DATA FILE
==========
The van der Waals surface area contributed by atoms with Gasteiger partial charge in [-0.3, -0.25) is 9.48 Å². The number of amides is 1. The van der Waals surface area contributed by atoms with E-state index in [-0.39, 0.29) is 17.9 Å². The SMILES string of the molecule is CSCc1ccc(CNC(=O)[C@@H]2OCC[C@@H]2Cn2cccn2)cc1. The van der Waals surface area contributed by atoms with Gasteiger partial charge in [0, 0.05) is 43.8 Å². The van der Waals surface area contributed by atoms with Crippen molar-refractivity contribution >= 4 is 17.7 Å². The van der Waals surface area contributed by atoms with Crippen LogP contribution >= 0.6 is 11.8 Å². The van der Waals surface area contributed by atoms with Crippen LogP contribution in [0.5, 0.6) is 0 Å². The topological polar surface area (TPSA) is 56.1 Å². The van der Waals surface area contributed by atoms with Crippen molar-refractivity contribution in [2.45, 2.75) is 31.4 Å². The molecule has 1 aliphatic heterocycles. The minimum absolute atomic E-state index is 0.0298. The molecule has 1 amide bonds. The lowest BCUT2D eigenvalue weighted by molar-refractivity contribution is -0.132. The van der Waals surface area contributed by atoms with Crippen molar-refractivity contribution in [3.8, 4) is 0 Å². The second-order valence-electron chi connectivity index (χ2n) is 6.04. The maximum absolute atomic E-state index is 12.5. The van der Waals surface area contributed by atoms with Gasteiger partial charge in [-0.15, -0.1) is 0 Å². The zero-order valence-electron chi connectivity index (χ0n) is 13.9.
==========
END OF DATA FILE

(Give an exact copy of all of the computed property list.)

The van der Waals surface area contributed by atoms with Gasteiger partial charge in [-0.3, -0.25) is 9.48 Å². The number of amides is 1. The van der Waals surface area contributed by atoms with E-state index in [-0.39, 0.29) is 17.9 Å². The SMILES string of the molecule is CSCc1ccc(CNC(=O)[C@@H]2OCC[C@@H]2Cn2cccn2)cc1. The van der Waals surface area contributed by atoms with Gasteiger partial charge in [0, 0.05) is 43.8 Å². The van der Waals surface area contributed by atoms with Crippen molar-refractivity contribution >= 4 is 17.7 Å². The van der Waals surface area contributed by atoms with Crippen LogP contribution >= 0.6 is 11.8 Å². The van der Waals surface area contributed by atoms with Crippen LogP contribution in [0.5, 0.6) is 0 Å². The topological polar surface area (TPSA) is 56.1 Å². The van der Waals surface area contributed by atoms with Crippen molar-refractivity contribution in [2.45, 2.75) is 31.4 Å². The molecule has 1 aliphatic heterocycles. The minimum absolute atomic E-state index is 0.0298. The molecule has 1 amide bonds. The lowest BCUT2D eigenvalue weighted by molar-refractivity contribution is -0.132. The van der Waals surface area contributed by atoms with Crippen molar-refractivity contribution in [3.8, 4) is 0 Å². The second-order valence-electron chi connectivity index (χ2n) is 6.04. The maximum absolute atomic E-state index is 12.5. The van der Waals surface area contributed by atoms with Gasteiger partial charge in [-0.15, -0.1) is 0 Å². The zero-order valence-electron chi connectivity index (χ0n) is 13.9.